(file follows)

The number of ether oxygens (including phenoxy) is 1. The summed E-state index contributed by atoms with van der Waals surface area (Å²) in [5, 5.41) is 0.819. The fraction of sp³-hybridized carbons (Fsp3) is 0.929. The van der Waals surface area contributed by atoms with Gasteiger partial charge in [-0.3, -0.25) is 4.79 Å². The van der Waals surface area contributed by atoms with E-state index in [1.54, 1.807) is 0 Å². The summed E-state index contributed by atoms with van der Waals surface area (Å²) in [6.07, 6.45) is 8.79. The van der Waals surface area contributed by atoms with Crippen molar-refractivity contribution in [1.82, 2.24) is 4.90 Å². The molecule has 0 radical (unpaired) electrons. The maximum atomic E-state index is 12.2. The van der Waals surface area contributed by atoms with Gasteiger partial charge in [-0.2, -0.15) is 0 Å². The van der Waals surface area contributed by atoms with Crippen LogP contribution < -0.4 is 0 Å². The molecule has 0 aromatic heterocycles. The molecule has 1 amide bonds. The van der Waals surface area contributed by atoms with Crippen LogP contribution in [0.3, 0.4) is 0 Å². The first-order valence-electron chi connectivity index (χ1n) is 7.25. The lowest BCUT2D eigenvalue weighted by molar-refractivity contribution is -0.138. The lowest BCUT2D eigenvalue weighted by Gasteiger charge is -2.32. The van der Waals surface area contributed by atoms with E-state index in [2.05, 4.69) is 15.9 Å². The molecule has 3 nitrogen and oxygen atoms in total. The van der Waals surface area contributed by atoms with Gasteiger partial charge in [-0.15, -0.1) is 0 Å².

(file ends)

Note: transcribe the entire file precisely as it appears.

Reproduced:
The number of ether oxygens (including phenoxy) is 1. The summed E-state index contributed by atoms with van der Waals surface area (Å²) in [5, 5.41) is 0.819. The fraction of sp³-hybridized carbons (Fsp3) is 0.929. The van der Waals surface area contributed by atoms with Gasteiger partial charge in [-0.3, -0.25) is 4.79 Å². The van der Waals surface area contributed by atoms with E-state index in [1.54, 1.807) is 0 Å². The summed E-state index contributed by atoms with van der Waals surface area (Å²) in [6.07, 6.45) is 8.79. The van der Waals surface area contributed by atoms with Crippen molar-refractivity contribution in [1.82, 2.24) is 4.90 Å². The molecule has 0 radical (unpaired) electrons. The maximum atomic E-state index is 12.2. The van der Waals surface area contributed by atoms with Gasteiger partial charge in [-0.2, -0.15) is 0 Å². The van der Waals surface area contributed by atoms with Crippen LogP contribution < -0.4 is 0 Å². The molecule has 0 aromatic heterocycles. The molecule has 1 amide bonds. The van der Waals surface area contributed by atoms with Crippen LogP contribution in [0.3, 0.4) is 0 Å². The first-order valence-electron chi connectivity index (χ1n) is 7.25. The lowest BCUT2D eigenvalue weighted by molar-refractivity contribution is -0.138. The lowest BCUT2D eigenvalue weighted by Gasteiger charge is -2.32. The van der Waals surface area contributed by atoms with E-state index in [2.05, 4.69) is 15.9 Å². The molecule has 3 nitrogen and oxygen atoms in total. The van der Waals surface area contributed by atoms with Gasteiger partial charge in [-0.15, -0.1) is 0 Å².